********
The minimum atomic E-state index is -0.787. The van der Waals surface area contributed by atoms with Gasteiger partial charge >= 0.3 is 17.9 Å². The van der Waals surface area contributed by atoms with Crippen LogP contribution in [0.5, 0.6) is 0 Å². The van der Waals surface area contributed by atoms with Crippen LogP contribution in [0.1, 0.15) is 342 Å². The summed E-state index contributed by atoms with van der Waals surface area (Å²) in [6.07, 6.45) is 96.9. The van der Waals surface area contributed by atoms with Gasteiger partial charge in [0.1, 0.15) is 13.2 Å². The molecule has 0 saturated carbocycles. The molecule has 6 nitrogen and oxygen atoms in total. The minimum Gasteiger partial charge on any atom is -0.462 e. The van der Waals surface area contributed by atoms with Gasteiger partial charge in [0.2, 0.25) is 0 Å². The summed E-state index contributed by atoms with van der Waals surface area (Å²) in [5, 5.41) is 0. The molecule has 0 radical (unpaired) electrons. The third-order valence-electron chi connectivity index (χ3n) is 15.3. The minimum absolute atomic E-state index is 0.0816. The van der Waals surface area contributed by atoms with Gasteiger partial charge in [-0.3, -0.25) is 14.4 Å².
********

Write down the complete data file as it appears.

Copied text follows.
The minimum atomic E-state index is -0.787. The van der Waals surface area contributed by atoms with Gasteiger partial charge >= 0.3 is 17.9 Å². The van der Waals surface area contributed by atoms with Crippen LogP contribution in [0.5, 0.6) is 0 Å². The van der Waals surface area contributed by atoms with Crippen LogP contribution in [0.1, 0.15) is 342 Å². The summed E-state index contributed by atoms with van der Waals surface area (Å²) in [6.07, 6.45) is 96.9. The van der Waals surface area contributed by atoms with Gasteiger partial charge in [0.1, 0.15) is 13.2 Å². The molecule has 0 saturated carbocycles. The molecule has 6 nitrogen and oxygen atoms in total. The minimum Gasteiger partial charge on any atom is -0.462 e. The van der Waals surface area contributed by atoms with Gasteiger partial charge in [0.2, 0.25) is 0 Å². The summed E-state index contributed by atoms with van der Waals surface area (Å²) in [5, 5.41) is 0. The molecule has 0 radical (unpaired) electrons. The third-order valence-electron chi connectivity index (χ3n) is 15.3. The minimum absolute atomic E-state index is 0.0816. The van der Waals surface area contributed by atoms with Gasteiger partial charge in [-0.3, -0.25) is 14.4 Å².